Is Higher Inflation Really Bad for Gold?

Is Higher Inflation Really Bad for Gold? from Schiff Gold

News of hotter than expected inflation numbers caused gold to sell off Tuesday. The markets seem to think rising inflation is bullish for the dollar and bearish for gold.

But is it really? Is higher inflation really bad for gold?

As Peter Schiff points out in his latest podcast, this whole notion is rather absurd.

The news of the day Tuesday revolved around import/export prices.

Import prices were expected to rise 0.5 and were up 0.7. Export prices also came in stronger than expected, rising 0.8 compared to an expected increase of 0.4. Year-over-year, import prices are up 2.7%. This is well above the 2% level the Federal Reserve is looking for.

Of course, the Fed fixates on the consumer price index, but obviously, import/export prices have a major impact on overall consumer prices. In fact, Peter says he thinks the import/export price number represents a better gauge of inflation than the CPI because the methodology is more objective.

The immediate market reaction to the import/export numbers was to buy the dollar and sell gold. But Peter raises an important question: Why is higher inflation bad for gold?

After all, the main reason to buy gold is an inflation hedge. If you think there’s going to be more inflation, you buy gold. But perversely, the way the markets work now, you sell gold if you think there’s going to be more inflation. In fact, you buy the currency of the country that is experiencing more inflation, which is kind of counter-intuitive because inflation by definition is the currency losing value. So, if the currency is losing its purchasing power, why would you want to buy more of it?”

As Peter pointed out, speculation about what the Federal Reserve may or may not do now drives the market more than this fundamental truth. Everybody thinks higher inflation increases the likelihood the central bank will raise interest rates and embark on tighter monetary policy.

It is the expectation that these higher numbers will produce a tighter Fed – that is what rallies the dollar. That is what hurts gold. It’s the anticipation of higher rates to fight off the inflation.”

This also explains why we’ve seen some headwinds in the gold market and a strengthening dollar as speculation swirls around who Trump will tap to serve as Fed chair when Yellen’s term ends next year. Many analysts think the president will pick a “hawkish” policymaker” who will hold interest rates higher.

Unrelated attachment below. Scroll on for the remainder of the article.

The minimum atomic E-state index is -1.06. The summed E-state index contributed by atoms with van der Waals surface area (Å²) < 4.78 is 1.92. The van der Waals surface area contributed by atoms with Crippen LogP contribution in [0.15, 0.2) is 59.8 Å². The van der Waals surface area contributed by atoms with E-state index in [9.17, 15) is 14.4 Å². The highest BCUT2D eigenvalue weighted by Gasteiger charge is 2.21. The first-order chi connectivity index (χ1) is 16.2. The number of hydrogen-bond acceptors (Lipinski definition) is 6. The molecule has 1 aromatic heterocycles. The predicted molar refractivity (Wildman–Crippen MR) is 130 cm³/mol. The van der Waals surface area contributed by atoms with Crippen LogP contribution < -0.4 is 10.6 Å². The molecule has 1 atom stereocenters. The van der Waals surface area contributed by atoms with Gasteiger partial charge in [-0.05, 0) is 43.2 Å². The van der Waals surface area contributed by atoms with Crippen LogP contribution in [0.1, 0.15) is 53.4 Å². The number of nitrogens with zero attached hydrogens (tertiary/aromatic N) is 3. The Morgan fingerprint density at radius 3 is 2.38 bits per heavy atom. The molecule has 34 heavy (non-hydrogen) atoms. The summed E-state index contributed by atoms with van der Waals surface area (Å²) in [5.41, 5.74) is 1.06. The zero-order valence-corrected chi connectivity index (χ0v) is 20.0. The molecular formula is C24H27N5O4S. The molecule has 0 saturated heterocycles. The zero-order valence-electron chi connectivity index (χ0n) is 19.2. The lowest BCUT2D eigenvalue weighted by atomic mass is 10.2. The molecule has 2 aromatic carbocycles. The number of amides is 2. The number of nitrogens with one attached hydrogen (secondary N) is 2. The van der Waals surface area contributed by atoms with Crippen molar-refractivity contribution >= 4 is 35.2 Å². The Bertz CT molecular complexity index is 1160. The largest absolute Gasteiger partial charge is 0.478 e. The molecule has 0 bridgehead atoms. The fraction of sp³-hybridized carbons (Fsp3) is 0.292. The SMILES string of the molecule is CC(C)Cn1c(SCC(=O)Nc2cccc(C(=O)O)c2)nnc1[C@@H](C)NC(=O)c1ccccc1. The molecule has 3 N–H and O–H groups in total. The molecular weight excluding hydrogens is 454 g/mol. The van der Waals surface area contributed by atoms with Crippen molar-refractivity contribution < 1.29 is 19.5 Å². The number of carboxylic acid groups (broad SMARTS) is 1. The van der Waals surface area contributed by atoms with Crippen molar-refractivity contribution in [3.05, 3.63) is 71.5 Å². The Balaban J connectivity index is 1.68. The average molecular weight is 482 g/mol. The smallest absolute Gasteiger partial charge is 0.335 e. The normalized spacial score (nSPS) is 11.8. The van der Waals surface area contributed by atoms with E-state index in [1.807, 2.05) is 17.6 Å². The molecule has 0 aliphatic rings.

Peter says fixating on the Fed and inflation is a mistake.

Reality is the Fed will ignore the higher inflation numbers and do nothing. Whatever it’s going to do with rates, it’s going to do it regardless of these numbers. And ultimately, if the Fed has to make a choice between fighting inflation and unemployment –  because the Fed believes in this Phillps Curve tradeoff between inflation and employment – the Fed will always choose to fight unemployment or to prop up the labor market and sacrifice its inflation goal. It doesn’t care if inflation goes up. It’s more concerned about employment, or the economy, or maintaining asset bubbles, or propping up the US government and making it so it doesn’t have to default on its debts. The reality is higher inflation is not going to produce a tighter monetary policy.”

Peter compared inflation to a fire. The Fed is going to have to ignore the fire. That means it will get worse. The fire will get bigger because the central bank thinks putting it out will do more harm than letting it burn.

If traders understood this – that higher inflation just means that it’s going to get even worse – then they would be dumping the dollar. They would be buying gold.”

The real interest rate equals inflation minus the nominal interest rate. So, even if the Fed pushes up nominal rates, the real rate can continue to fall in a high inflation environment. Peter said even if the Federal Reserve does push interest rates higher, it probably won’t be able to keep ahead of the inflation curve.

So, the markets have got it completely wrong when it comes to how to react to inflation. Inflation is good for gold and bad for the dollar. So, when you see these kind of selloffs like we saw today – these are buying opportunities. This is an opportunity to buy from people who don’t know what they’re doing because they’re just focusing on this short-term relationship that is wrong.”

 

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Peter Schiff

Mr. Schiff began his investment career as a financial consultant with Shearson Lehman Brothers, after having earned a degree in finance and accounting from U.C. Berkeley in 1987. A financial professional for more than twenty years, he joined Euro Pacific in 1996 and served as its President until December 2010, when he became CEO. An expert on money, economic theory, and international investing, he is a highly sought after speaker at conferences and symposia around the world. He served as an economic advisor to the 2008 Ron Paul presidential campaign and ran unsuccessfully for the U.S. Senate in Connecticut in 2010.